Neurosurgery

Visualization to preoperatively assess and guide surgical operations has been used successfully and increasingly over the past two decades [3,15,25,29,49,58,59,60,74].

Neurosurgery has benefitted from and in turn significantly driven this evolution more recently [2,10,33,38,46,63,67].

Neurosurgery is a complex procedure, involving extended knowledge and understanding of intricate relationships between normal anatomy and pathology. Patients with brain tumors, arterial venous malformations, or other complicated internal brain pathology undergo multimodality image scanning preoperatively to help the neurosurgeon understand the anatomy of interest. Different scans can be coregistered in order to produce single visualizations of complementary information. Specific anatomical objects may be identified and segmented. The surgeon then can use this information to plan more carefully the surgical approach and determine the margins of pathology with respect to cerebral vasculature and eloquent cortical tissue.

Figure 21 shows an example of multimodal imaging, registration, and data fusion for visualizing brain anatomy and planning surgical resection of diseased tissue causing seizures in an epilepsy patient. CT scans are used to reconstruct the skull surface and subdural electrodes placed on the brain to

FIGURE 15 Volume modeling with texture mapping and deformation to simulate tissue cutting. See also Plate 119.

identify the motor strip. MRI is used to reconstruct the cortical brain surface, and SPECT is used to image the region of activation produced by injection of a radioisotope shortly after a seizure. All images are registered together, and the surgical plan can be developed from sequences of visualizations of the registered data as indicated in Fig. 21. The preferred location of the burr hole opening, localization of the offending tissue, the margins of eloquent adjacent functional tissue, and the most effective resection margins can all be preoperatively planned from such visualizations.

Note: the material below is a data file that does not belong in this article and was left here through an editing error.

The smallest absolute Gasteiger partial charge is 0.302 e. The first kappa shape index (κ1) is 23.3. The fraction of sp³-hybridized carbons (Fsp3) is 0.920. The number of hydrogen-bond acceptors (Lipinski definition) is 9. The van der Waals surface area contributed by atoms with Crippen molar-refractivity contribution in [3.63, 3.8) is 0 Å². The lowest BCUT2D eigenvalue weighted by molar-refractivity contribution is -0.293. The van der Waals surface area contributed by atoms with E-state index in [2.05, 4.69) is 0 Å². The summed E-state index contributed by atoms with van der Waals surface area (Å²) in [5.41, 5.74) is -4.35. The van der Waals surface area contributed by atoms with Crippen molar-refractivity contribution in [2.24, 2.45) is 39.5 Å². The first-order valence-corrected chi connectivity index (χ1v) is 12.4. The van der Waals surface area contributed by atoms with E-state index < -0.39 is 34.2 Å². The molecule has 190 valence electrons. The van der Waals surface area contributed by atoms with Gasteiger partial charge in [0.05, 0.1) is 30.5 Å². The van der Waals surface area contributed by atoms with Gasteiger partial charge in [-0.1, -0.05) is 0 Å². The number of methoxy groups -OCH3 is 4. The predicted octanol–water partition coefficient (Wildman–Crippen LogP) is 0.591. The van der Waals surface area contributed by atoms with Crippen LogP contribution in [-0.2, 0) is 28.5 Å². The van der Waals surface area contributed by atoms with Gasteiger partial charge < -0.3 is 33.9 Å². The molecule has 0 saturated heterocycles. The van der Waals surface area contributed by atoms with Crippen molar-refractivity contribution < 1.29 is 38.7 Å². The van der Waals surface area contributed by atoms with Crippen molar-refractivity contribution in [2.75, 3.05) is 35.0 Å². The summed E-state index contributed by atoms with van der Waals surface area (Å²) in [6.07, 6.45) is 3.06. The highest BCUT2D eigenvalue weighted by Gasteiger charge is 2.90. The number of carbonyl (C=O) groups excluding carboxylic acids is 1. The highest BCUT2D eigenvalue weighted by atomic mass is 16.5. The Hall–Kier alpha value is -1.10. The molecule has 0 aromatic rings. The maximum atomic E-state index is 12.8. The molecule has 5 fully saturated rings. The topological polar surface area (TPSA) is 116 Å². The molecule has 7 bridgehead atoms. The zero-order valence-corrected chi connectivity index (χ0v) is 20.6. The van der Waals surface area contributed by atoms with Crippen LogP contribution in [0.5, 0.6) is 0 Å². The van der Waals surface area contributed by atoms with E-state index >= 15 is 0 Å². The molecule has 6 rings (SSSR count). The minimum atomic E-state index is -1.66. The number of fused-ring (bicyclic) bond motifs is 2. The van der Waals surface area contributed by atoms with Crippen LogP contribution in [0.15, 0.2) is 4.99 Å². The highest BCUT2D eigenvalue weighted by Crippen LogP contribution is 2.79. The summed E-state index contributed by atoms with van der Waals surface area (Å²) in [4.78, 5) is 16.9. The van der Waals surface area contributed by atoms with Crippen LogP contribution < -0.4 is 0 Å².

It is not routine that these imaging procedures provide sufficiently high-resolution, three-dimensional images or that they provide the intricate detail of anatomic relationships required to optimize the surgical procedure, that is, to determine the best approach and precise margins for effective resection of a tumor or repair of a vascular fistula. Furthermore, during the neurosurgical intervention, the brain itself changes position, shifting as the skull and dura are opened. Therefore, the brain is not in the same location as it was during the preoperative imaging procedure. The use of

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